Microbiological Testing

To truly be considered safe, your CBD product should have microbiological testing. These analyses ensure that your product is not contaminated with harmful microorganisms such as salmonella, mold, yeast, or other biological contaminants that you wouldn’t want in your body.

Synthetic Cannabinoids

Synthetic cannabinoids are human-made chemicals designed to produce a psychoactive effect similar to THC. Sometimes they are sprayed on the raw cannabis plant or mixed with vape pen oil or other products. They are often put in CBD products to achieve a “high”. Common names are “K2” and “Spice”. 

Synthetic cannabinoids are often more potent than naturally occurring THC.  The human body is not equipped with the tools needed to break them down. While THC is a partial agonist to the CB1 receptor in the brain, synthetic cannabinoids are full agonists. These compounds tightly bind to CB1 receptors and are hard for the body to remove. That’s why there are potentially dangerous side effects.8 (Refer to the What is the ECS? blog for more information on cannabinoid receptors).

To ensure a safe CBD product, make sure the ingredients contain only naturally occurring cannabinoids and plant components. Synthetic cannabinoids, if present, would show up within the cannabinoid testing panel. 

Residual Solvents

Your product should also be tested for residual solvents. Solvents are sometimes used to extract the medicinal compounds of a CBD product.  Each solvent will extract different compounds from the plant and have their pros and cons. Examples of solvents include ethanol or butane.  These solvents can leave residues which must be cleaned out from the final product. The solvent tests will detect any leftover residues. 

Carbon Dioxide (CO2) is a technique that allows for a clean extraction of cannabis products. CO2 extraction should be done by experts. Some solvents, such as acetone, benzene, and propane should never be used to extract a CBD product. [9] No matter what type of extraction method used, there should be no evidence of solvent residues showing up in the final product.

Pesticides

Pesticide use in cannabis products is very common and a serious concern. A 2016 study found that 84.6% of cannabis products available in the legal market in Washington state tested positive for pesticide residues. If pesticides are used in cannabis production, they are concentrated into the final product. The presence of dangerous pesticides have documented health risks. These compounds come in the form of toxins that hinder the process of the neurological, developmental, hormonal, and reproductive systems within the body. Many of these pesticides are harmful even if present in very small amounts. A CBD product should not be cultivated using any pesticides or fungicides that is not on the approved list of agents. Both the American Herbal Products Association and American Herbal Pharmacopoeia have developed medical cannabis guidelines for cultivation and production. [10] Pesticide residue should not be present in any product you are going to take.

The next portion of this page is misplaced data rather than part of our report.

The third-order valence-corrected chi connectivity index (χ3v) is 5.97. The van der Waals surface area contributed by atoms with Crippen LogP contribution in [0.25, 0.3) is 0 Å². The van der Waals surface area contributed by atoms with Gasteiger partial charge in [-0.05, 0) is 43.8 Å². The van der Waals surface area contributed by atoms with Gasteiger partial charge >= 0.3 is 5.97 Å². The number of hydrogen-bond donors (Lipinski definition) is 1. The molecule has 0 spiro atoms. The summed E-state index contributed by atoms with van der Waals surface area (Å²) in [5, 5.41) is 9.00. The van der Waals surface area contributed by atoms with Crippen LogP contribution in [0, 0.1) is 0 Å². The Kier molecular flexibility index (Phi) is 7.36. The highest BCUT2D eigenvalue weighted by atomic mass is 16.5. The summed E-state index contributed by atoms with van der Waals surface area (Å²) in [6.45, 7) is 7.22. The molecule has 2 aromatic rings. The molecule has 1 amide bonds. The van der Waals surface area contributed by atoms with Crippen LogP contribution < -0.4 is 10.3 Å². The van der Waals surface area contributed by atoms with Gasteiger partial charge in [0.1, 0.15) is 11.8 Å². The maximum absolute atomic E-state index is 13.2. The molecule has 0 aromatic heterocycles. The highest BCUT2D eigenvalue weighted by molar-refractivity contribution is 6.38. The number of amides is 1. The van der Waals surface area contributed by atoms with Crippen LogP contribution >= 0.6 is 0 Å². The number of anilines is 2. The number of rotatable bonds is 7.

Mycotoxins

Mycotoxins are specific species of mold that can contaminate CBD products. There are several types of mycotoxins which are categorized into groups. Aflatoxins are probably the most common and the most harmful. Other major types of mycotoxins include citrinin, ergot, fusarium, ochratoxin, and patulin. [11] 

Heavy Metals

Cannabis is a bioaccumulator that cleans the soil it is grown in. If there are heavy metals present in the plant afterwards, it should not be used for human consumption (More information: Marijuana vs. Hemp). Testing for heavy metals in CBD products is crucial. Remnants of antimony, arsenic, copper, nickel, lead, selenium, silver, mercury, zinc, and others can be toxic if ingested in certain amounts. You don’t want to see any heavy metals showing up on a laboratory analysis! 

Water Activity and Moisture Content

You may also see the water activity and moisture content categories on a COA. The moisture content is a measurement of the total amount of water contained in the product. The water activity measures the “excess” amount of water that’s available for microorganisms to use. It is important that manufacturers understand the optimal water activity needed to control the growth of pathogens and prevent spoilage.  

If your product has a water activity range above .85, it will have to be refrigerated or use another technique to control the growth of pathogens. If the product has a water activity range between .60 and .85, it won’t require refrigeration. But it will have a limited shelf-life due to its susceptibility to grow yeasts and molds. If a product has a water activity below .60, it will be shelf stable even without refrigeration. [12] 

These two tests are often not performed on cannabis products, but you may see the categories on a COA. We want you to know about it in case you see it.

Further Considerations

The end of the report will have the name, date, and signature of the technicians who analyzed the sample. This establishes the authenticity of the COA. There should also be the lab’s name, contact information, and certification number. Make sure that the lab issuing the report is different from the company selling the products. This assures the report is from a third party and not from the company that makes the product. 

On the sample COA below, there isn’t a section for flavonoid profiles, heavy metals, mycotoxins or genetic tests. That is because they were not ordered. This isn’t good or bad, unless you are looking for those specific tests. You can always contact the company and ask questions.

The Product Label